1. Talent management is important but it’s not the only piece of the puzzle for success. More emphasis needs to be put into training and preparing global leaders for the role they have ahead of them. While most learn what they need to on the job, perhaps more effort should be put into immersing employees into the culture of the other countries before they go there. If the company is not willing to provide the opportunity, do it as an individual. Global leadership is the big picture here, and talent management is merely one function of a group of departments that make global leadership effective. It would be in the best interest of the organization if these departments worked together. Hogan (2009) says, “One such opportunity exists in the many, typically disparate, functions in the organization responsible for some facet of global leadership development. HR (with mobility as a subset), diversity, global talent management, and learning (L) and OD each have an important piece of the global leadership development puzzle and yet, in most organizations, labor independently and unaware of one another’s great works.”
    Reference: Hogan, T. (February, 2009). Global talent management and global mobility. Retrieved from: http://www.worldwideerc.org/Resources/MOBILITYarticles/Pages/0209hogan.aspx

    • I agree that there are many “pieces to the puzzle” when discussing traits that allow people to be competitive in a global market. Shimutwikeni (2011) “Culture is a major element of international business negotiations. It is often compared to an iceberg; there is more to it than meets the eye. These hidden elements, if not understood, can make or break an international business transaction. It is thus important to be aware of cultural influences on negotiations”. In my opinion, this quote really discusses the importance of having particular skills in order to be successful. If a person looses a bid or job due to their ignorance of culture, then this could easily cause them to loose their job.

      Shimutwikeni, N. (2011) The Impact of Culture in International Business Negotiations: Special Reference to China and United States of America. Retrieved from: http://www.dundee.ac.uk/cepmlp/gateway/index.php?news=31344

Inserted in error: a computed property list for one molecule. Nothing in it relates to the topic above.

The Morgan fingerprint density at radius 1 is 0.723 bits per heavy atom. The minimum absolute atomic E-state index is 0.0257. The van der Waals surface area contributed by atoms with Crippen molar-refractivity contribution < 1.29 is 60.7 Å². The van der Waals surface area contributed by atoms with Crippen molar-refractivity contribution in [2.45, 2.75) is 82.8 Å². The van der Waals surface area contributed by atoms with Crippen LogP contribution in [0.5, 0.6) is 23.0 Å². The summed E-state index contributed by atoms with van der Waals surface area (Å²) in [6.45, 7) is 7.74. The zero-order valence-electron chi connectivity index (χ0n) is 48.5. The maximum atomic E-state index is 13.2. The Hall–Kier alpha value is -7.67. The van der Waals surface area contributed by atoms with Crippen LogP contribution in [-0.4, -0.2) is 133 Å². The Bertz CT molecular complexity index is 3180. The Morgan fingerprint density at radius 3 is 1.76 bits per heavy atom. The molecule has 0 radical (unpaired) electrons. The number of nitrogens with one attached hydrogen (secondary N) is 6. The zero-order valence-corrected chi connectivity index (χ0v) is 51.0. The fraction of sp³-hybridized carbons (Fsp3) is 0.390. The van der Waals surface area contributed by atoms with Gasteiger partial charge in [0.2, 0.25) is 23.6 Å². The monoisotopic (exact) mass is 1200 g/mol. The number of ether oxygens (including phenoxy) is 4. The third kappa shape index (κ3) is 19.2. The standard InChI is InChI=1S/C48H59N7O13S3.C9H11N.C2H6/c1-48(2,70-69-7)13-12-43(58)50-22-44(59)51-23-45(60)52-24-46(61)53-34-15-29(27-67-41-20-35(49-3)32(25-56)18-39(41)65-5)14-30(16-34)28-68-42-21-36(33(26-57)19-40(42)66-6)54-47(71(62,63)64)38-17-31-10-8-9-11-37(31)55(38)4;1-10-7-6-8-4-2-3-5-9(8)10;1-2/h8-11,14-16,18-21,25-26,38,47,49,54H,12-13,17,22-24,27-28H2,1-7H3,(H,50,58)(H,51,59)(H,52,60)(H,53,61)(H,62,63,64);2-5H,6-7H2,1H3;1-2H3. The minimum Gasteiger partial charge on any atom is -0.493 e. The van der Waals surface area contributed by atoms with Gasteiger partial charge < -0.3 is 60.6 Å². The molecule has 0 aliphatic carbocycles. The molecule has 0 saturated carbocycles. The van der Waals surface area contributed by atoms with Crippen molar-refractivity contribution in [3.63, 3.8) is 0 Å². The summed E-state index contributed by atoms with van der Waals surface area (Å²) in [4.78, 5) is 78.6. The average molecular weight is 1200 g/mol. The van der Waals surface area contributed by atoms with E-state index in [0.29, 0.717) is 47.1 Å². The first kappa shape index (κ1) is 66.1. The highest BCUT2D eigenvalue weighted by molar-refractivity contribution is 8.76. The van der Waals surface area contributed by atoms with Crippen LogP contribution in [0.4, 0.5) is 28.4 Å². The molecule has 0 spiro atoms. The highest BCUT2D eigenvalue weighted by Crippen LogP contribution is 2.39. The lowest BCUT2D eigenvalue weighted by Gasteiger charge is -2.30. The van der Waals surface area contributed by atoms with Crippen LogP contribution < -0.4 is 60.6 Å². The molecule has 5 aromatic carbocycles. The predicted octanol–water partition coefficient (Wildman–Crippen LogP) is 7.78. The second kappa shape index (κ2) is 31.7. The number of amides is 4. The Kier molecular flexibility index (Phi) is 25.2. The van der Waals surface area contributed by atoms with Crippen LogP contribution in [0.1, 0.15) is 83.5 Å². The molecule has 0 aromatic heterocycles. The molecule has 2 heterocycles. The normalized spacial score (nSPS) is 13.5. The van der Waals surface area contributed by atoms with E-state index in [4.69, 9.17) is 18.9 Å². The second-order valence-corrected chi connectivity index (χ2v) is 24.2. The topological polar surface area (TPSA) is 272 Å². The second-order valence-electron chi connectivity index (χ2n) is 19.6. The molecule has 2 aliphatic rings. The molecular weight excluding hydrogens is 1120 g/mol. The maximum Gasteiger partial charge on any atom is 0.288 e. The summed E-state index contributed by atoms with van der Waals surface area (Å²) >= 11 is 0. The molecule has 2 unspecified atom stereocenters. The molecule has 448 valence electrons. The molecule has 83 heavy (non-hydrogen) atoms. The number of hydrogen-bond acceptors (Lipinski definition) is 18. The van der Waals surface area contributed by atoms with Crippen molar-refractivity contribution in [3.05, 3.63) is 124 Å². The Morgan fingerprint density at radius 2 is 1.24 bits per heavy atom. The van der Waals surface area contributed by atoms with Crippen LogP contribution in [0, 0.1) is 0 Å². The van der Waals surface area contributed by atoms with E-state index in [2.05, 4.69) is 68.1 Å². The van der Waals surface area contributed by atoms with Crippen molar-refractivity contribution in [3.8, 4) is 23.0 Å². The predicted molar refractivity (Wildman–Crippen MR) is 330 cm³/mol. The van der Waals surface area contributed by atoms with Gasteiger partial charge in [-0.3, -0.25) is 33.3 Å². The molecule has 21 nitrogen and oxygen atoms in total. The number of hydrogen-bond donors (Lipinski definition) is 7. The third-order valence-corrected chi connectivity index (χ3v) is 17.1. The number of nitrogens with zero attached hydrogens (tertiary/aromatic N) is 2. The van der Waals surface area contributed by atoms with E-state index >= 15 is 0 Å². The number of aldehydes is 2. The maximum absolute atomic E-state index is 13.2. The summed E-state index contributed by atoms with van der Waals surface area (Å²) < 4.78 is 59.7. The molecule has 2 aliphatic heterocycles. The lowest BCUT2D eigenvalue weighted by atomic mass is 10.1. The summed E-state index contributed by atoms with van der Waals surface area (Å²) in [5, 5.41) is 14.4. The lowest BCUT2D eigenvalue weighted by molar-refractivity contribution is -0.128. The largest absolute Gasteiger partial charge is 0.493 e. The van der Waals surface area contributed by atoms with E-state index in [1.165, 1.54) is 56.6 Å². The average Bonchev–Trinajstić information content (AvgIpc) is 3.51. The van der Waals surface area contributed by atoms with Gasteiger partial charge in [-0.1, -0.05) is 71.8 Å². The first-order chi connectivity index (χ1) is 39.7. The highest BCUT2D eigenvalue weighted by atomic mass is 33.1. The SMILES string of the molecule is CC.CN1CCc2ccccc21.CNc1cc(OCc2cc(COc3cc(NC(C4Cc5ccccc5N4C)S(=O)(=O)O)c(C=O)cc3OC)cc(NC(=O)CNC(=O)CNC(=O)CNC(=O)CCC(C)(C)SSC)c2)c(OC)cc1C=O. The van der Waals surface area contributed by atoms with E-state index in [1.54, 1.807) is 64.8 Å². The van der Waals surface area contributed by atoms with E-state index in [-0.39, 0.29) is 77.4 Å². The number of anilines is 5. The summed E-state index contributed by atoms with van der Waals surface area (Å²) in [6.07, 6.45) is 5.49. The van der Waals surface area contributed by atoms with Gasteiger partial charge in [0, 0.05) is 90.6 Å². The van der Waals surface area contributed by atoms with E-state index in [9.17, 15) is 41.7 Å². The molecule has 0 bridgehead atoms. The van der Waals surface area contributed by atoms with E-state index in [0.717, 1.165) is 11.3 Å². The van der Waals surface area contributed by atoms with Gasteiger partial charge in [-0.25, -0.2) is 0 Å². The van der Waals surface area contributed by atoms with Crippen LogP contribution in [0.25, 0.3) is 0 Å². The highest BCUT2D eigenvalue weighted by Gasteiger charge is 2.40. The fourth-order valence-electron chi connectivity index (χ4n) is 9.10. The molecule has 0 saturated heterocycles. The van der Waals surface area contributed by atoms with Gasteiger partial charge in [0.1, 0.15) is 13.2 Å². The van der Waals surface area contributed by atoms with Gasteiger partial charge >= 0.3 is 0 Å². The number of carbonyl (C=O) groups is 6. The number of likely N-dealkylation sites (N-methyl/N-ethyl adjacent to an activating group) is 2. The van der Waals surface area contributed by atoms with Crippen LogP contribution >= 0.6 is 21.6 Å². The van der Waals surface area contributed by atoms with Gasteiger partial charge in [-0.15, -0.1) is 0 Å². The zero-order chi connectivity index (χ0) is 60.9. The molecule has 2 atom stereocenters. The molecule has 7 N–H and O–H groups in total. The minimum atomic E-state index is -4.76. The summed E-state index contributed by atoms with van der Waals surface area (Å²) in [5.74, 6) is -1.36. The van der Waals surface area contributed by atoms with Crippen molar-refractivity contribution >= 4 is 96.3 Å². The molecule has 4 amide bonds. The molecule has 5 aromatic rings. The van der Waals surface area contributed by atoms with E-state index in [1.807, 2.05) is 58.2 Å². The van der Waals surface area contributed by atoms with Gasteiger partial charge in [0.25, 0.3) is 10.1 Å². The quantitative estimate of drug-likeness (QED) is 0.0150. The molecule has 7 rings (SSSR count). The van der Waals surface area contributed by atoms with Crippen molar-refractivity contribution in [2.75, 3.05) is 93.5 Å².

2. Not only are job positions getting more competitive, but also companies. We all know that with the rapid changes with globalization, the economy and many other factors companies are required to make important decisions in order to better the company. Hiring a new employee is an extremely important decision. If they were to hire someone who does not fit the position, then the company has lost money and time. In order to be more qualified for more positions, a person should obtain as many skill sets as possible. Not only is a college degree important, but also taking non-credit courses which are an excellent way to stand out to potential employers. Wall (2012) suggests, “One of the top concerns he hears among employers looking to expand to new areas is about the availability of a skilled workforce. Employers are having a much more difficult time finding prospective employees with essential skills, from computer experience to trade expertise”. It is not only degrees and education but also skills that will help a person be more competitive in the job market today.

    Wall, K. (2012) Education Is Necessary to Stay in the Job Market. Retrieved from:
    http://www.news-leader.com/article/20120919/NEWS01/309190043/springfield-education-job-market

      • There are many different skills that can help individuals compete globally. A few that seem to be the most useful include technological literacy, productivity and accountability, creativity and innovation, and communication and collaboration skills. (Kamehamaha 2010) All of these skill sets would greatly assist an individual when attempting to compete global and being successful. Technology would probably be the most important because it is such a huge part of almost all work environments today. Innovation is also an important skill that can give the company a competitive edge. Without innovation, it would be difficult for the company to compete.

        Resource: Kamehameha Schools Research & Evaluation Division. (2010). 21st Century Skills for Students and Teachers. Retrieved from: http://www.ksbe.edu/spi/PDFS/21%20century%20skills%20full.pdf

Leave a Reply

Fill in your details below or click an icon to log in:

WordPress.com Logo

You are commenting using your WordPress.com account. Log Out / Change )

Twitter picture

You are commenting using your Twitter account. Log Out / Change )

Facebook photo

You are commenting using your Facebook account. Log Out / Change )

Google+ photo

You are commenting using your Google+ account. Log Out / Change )

Connecting to %s